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Testing/Test Prep

When Should I Take the PSAT?

Picture of Michal Goldstein
By Michal Goldstein on August, 9 2021 | 5 minute read



When Can I Take the PSAT?

Traditionally, the PSAT is offered on a Wednesday and a Saturday in mid-October each year. Schools will choose their test date and will administer the PSAT to students who are eligible to take the exam.

There is also an alternate PSAT test date that schools may opt into, as well, if scheduling on the two national test dates is not possible. Your school’s PSAT test date will be posted on your school calendar, and the school will make an announcement about the exam itself at the start of the school year.

In 2021, the PSAT will be administered on Wednesday, October 13th and Saturday, October 16th. The alternate PSAT test date is Tuesday, October 26th.

There are different versions of the PSAT: the PSAT 8/9 is a version of the PSAT designed for students in the 8th and 9th grades. The PSAT 10 and PSAT/NMSQT are designed for sophomores and juniors. All three tests cover the same subjects—Reading, Writing, and Mathematics—but the content of the PSAT 8/9 conforms to students entering high school, and it is relatively shorter, as well. Many schools do not administer the PSAT 8/9, though almost all high schools do administer the PSAT to sophomores and juniors.


When Should I Take the PSAT?

Juniors should plan on taking the PSAT on the national test dates available in October, keeping in mind that doing so is a high-reward, low-risk activity. The PSAT itself is a very formally administered practice test that is similar to the SAT, and it will give you a comfortable, realistic sense of what it’s like to take standardized tests.


Should I study for the PSAT?

There are a few reasons that it may be worthwhile to study for the PSAT.

First, it is always nice to know what will be on an exam if you take an almost-three-hour-long test. Get a sense of what is on the test, how the material is stylized, how sections are structured, and what the pacing of the exam will be like.

Second, the PSAT will give you a sense of what performance on the SAT may be like later on during your junior year. It may be helpful to study for the PSAT because what review you do for the PSAT will facilitate future work on the SAT.

Finally, all PSAT test-takers are given a correlating score for the National Merit Scholarship Program (NMSQT). For top-performers on the PSAT (ranked by state), the NMSQT has scholarship opportunities available to help address the costs of college. If you are a particularly strong test-taker, it is worth studying for the PSAT to see if you may qualify for this scholarship opportunity. It’s a nice feather to put in your academic hat.  


So what’s on the PSAT?

The PSAT has four sections, always in the same order: Reading, Writing (grammar), Math (No Calculator), and Math (With Calculator). The College Board has made two practice PSAT’s available for free for further exploration and practice.

For a more in-depth sense of what’s on the PSAT, check out this blog post 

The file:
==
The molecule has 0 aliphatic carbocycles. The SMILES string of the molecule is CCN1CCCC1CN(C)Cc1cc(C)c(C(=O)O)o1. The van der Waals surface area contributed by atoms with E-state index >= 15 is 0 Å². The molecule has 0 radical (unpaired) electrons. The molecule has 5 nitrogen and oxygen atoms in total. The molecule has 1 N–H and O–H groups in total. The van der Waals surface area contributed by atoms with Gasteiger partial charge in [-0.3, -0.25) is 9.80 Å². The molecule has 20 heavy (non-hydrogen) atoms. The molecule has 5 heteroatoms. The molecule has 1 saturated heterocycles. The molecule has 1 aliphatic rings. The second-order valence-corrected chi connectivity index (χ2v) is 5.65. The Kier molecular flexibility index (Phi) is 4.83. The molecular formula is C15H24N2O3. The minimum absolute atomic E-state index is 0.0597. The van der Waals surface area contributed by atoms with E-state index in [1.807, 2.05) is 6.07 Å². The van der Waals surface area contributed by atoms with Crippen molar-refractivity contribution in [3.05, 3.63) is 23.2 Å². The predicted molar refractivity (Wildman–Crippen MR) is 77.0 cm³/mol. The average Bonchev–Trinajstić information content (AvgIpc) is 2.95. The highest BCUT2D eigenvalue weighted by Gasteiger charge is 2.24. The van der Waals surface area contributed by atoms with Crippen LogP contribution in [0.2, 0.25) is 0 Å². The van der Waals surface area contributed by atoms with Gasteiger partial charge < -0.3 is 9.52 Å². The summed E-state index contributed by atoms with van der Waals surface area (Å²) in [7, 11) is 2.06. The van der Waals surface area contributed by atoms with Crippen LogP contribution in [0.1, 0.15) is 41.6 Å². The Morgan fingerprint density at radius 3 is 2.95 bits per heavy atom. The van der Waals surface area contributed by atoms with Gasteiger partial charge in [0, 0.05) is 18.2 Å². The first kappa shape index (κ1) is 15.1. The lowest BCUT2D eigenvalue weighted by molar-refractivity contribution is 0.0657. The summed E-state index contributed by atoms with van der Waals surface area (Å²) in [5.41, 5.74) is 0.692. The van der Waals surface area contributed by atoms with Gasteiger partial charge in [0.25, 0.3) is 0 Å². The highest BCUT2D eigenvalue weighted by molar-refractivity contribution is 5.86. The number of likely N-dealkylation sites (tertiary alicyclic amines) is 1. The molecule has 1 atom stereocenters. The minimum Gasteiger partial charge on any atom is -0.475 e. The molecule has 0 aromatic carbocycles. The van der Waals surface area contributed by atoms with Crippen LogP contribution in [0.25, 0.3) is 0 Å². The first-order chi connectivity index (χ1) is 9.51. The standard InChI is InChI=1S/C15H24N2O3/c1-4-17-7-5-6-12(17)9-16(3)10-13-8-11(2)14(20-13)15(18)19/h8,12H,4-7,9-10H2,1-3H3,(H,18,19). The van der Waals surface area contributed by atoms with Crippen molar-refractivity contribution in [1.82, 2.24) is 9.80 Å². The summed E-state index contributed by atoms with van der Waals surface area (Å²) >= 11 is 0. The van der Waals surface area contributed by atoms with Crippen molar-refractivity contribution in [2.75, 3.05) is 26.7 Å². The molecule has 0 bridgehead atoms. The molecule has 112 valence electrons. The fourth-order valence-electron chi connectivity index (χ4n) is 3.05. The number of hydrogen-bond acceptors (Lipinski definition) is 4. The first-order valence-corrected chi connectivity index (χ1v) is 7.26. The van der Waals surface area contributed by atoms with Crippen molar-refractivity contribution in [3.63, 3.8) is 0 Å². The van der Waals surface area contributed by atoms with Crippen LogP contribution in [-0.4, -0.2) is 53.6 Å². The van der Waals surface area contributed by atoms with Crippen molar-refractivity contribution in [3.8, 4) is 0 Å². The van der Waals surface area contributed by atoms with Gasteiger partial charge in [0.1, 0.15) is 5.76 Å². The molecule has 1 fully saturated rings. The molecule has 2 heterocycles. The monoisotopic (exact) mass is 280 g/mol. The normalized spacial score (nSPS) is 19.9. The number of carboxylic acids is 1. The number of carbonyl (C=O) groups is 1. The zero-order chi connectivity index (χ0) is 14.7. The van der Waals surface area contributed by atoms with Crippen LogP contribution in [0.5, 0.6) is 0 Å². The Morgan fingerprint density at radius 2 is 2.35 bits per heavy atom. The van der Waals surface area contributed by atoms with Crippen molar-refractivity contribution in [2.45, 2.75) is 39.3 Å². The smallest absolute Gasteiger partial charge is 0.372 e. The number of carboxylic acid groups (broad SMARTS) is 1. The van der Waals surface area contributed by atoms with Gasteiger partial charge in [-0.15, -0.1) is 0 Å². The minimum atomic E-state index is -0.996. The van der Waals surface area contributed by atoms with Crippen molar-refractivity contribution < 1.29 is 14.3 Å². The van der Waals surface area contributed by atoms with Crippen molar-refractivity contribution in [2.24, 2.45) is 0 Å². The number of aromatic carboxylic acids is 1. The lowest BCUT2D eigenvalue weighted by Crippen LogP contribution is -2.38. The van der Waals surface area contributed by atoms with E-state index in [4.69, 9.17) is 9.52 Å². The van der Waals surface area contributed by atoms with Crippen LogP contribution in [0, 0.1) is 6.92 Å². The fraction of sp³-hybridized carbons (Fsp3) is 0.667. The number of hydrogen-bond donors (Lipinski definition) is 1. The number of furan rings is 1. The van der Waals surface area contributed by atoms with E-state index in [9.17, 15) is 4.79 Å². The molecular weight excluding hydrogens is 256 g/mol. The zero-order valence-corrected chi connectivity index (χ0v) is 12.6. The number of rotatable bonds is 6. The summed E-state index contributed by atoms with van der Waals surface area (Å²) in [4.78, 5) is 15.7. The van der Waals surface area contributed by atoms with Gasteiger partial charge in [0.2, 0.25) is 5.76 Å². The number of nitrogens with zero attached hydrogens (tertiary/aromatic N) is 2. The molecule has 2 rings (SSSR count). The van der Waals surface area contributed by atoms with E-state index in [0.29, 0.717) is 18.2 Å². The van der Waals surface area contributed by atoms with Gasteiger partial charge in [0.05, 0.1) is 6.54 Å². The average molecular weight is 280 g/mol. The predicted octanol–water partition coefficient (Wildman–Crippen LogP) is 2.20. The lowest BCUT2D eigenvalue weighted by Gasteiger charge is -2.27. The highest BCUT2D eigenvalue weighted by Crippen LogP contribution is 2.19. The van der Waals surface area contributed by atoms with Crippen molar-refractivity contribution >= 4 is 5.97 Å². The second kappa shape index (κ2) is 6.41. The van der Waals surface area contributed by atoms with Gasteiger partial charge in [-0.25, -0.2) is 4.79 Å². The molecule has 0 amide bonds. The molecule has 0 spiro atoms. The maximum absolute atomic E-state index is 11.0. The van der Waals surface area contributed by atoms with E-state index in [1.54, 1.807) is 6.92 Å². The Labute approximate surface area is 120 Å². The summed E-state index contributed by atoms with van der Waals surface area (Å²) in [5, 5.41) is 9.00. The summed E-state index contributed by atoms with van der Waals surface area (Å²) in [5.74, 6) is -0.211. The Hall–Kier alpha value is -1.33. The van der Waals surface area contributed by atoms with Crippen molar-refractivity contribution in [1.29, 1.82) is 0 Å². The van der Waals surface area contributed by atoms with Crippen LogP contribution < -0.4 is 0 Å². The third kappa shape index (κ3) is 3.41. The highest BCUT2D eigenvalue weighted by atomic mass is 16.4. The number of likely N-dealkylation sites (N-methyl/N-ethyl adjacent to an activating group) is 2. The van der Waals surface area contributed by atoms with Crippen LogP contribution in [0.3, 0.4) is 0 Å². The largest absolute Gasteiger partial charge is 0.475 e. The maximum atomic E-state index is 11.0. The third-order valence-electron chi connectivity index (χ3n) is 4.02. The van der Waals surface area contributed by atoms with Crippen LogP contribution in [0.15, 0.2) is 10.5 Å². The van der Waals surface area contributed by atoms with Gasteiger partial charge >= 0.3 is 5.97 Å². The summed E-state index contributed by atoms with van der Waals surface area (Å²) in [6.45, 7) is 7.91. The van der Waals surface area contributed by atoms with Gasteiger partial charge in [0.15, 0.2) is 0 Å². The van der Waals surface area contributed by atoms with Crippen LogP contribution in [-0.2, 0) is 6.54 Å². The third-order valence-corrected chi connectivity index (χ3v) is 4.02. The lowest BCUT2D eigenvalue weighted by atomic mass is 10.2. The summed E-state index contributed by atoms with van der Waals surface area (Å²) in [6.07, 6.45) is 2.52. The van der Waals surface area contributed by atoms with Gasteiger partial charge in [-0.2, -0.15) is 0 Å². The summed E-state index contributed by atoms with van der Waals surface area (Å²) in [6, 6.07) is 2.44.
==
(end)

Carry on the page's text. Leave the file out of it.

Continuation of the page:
When do I receive my PSAT scores?

Although you will take the PSAT in mid-October, PSAT scores typically return just before winter break at the end of the calendar year. They are usually reported through your school’s college counselling office or directly to your home. You will receive scores both digitally and on paper.


Why does it take so long to receive PSAT scores?

In 2019, 3.8 million students took the PSAT. Because so many students take the exam—and typically do so during a very small window of time—the College Board first collects all bubble sheets and test booklets from (literally) thousands of schools across the country and all over the world. Once the bubble sheets and booklets are received, they are then scanned into the College Board’s centralized system.

Test results are then scaled based on that year’s population performance, determining the population’s average scores, as well as the percentile rankings for individual scores. This process carries through November and early December. Once scores are ready to be reported, the data is sent to participating high schools as well as to the test-takers themselves.

Along with PSAT score reports, test-takers will also receive a facsimile of the test itself to learn more about their strengths and areas of need, as well as see what specific questions they got right and wrong.

How are PSAT scores used?

PSAT scores can be used in a few different ways. The primary use for PSAT scores is to give you a sense of how you may perform on the SAT. It’s not a 1-to-1 projection, but PSAT scores will provide a helpful estimate.

If your PSAT scores are accessible to the Student Search Service, available through the College Board, your PSAT scores will also be made available to colleges and universities, who may in turn send along marketing materials, encouraging you to consider their programs and apply. It is also a way to discover scholarships that may be applicable to you based on test performance, academic interests, and professional hopes and goals.

PSAT scores are also used in the National Merit Scholarship Program, as mentioned above. For top-performing test-takers, PSAT scores above a specified threshold (on a state-by-state basis) will qualify them for the NMSQT competition, though becoming a National Merit Scholarship winner entails far more than just strong test scores.


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